Why You Eat What You Eat: The Science Behind Our Relationship with Food

Food, along with sex, is key to the survival of humans and provides pleasure along with sustenance. Our relationship with food is exceptionally complex and influenced by a host of external factors. In Why You Eat What You Eat, neuroscientist Rachel Herz reveals the surprising reasons we decide what (and how much) to eat.

Herz identifies different types of tasters ("supertasters" are most likely to dislike strong flavors like cilantro, but are also less likely to become alcoholics, while sriracha-loving "non-tasters" who yearn for big flavor are more susceptible). Yet taste alone does not solely dictate our food choices. Smell is an important influencer, and the stronger the aroma of a food, the higher the satisfaction level and the less we will consume. The adage "our eyes are bigger than our stomachs" is true, so eating meals on small plates will satisfy our brains when the plate is empty. But Herz cautions against the "health halo effect"--if a snack promotes its health benefits too much, we will reach for seconds. Are organic food consumers healthier than the rest of us? Not necessarily, since the health benefits of organic food entitles consumers to choose decadent desserts along with their kale salad. Conversely, Herz discusses comfort food--satisfying but unhealthy--and how nostalgia and other factors (like a reaction to a sports game or the night of the 2016 presidential election) may tell our brains to shovel it in.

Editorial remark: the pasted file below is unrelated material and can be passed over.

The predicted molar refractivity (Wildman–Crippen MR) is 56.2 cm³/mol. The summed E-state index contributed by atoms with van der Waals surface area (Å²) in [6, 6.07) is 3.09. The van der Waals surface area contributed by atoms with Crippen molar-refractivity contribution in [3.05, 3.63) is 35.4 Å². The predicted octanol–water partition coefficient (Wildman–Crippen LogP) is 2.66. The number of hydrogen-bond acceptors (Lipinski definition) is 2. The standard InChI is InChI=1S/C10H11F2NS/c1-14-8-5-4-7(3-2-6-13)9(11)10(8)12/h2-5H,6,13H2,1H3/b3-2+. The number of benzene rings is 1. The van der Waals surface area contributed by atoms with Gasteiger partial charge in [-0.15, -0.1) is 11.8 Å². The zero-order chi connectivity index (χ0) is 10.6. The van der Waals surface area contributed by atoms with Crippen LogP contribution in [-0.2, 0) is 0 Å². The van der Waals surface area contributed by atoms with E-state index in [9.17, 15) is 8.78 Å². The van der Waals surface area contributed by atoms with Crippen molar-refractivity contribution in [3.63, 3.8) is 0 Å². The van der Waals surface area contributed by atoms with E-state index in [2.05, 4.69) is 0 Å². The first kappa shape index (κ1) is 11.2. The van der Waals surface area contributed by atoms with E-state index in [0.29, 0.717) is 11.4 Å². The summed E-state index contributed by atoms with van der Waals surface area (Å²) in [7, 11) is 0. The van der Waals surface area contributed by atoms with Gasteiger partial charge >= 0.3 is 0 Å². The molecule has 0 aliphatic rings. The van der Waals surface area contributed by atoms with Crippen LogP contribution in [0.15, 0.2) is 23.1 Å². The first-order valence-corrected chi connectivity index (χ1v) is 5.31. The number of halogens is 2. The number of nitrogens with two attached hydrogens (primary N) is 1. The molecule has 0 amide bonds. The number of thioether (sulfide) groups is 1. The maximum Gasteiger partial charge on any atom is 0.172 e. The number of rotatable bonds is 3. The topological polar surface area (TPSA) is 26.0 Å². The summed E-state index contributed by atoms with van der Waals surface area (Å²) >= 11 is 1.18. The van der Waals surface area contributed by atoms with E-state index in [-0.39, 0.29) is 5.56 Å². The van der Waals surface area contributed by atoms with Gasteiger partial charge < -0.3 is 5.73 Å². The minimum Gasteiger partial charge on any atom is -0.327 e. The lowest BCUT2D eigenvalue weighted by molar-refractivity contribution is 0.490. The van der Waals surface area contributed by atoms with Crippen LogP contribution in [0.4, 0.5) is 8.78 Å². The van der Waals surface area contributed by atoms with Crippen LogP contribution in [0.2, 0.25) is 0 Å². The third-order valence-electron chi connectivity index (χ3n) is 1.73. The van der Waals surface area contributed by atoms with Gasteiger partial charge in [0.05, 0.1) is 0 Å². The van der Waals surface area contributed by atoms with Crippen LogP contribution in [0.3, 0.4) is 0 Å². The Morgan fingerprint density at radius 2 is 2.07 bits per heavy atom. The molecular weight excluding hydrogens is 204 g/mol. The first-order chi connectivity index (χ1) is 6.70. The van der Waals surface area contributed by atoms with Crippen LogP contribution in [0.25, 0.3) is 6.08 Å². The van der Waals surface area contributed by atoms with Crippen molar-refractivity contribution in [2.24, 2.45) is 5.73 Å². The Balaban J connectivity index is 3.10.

Using dozens of research studies, Herz provides readers with a greater awareness of the brain's complicated and contradictory relationship with food, and a roadmap to make smarter food choices down the road. --Frank Brasile, selection librarian, writer, editor

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